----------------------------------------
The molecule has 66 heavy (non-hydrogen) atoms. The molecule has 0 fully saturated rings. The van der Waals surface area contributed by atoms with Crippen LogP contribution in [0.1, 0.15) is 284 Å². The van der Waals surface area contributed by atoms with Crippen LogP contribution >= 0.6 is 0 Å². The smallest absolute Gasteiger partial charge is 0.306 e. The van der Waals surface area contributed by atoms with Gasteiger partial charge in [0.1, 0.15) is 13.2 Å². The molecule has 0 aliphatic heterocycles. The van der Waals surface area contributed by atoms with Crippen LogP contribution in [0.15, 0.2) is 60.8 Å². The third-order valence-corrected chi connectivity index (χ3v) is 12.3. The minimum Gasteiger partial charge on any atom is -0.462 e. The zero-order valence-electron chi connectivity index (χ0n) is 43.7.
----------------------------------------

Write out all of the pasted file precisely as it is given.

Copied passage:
The molecule has 66 heavy (non-hydrogen) atoms. The molecule has 0 fully saturated rings. The van der Waals surface area contributed by atoms with Crippen LogP contribution in [0.1, 0.15) is 284 Å². The van der Waals surface area contributed by atoms with Crippen LogP contribution >= 0.6 is 0 Å². The smallest absolute Gasteiger partial charge is 0.306 e. The van der Waals surface area contributed by atoms with Gasteiger partial charge in [0.1, 0.15) is 13.2 Å². The molecule has 0 aliphatic heterocycles. The van der Waals surface area contributed by atoms with Crippen LogP contribution in [0.15, 0.2) is 60.8 Å². The third-order valence-corrected chi connectivity index (χ3v) is 12.3. The minimum Gasteiger partial charge on any atom is -0.462 e. The zero-order valence-electron chi connectivity index (χ0n) is 43.7.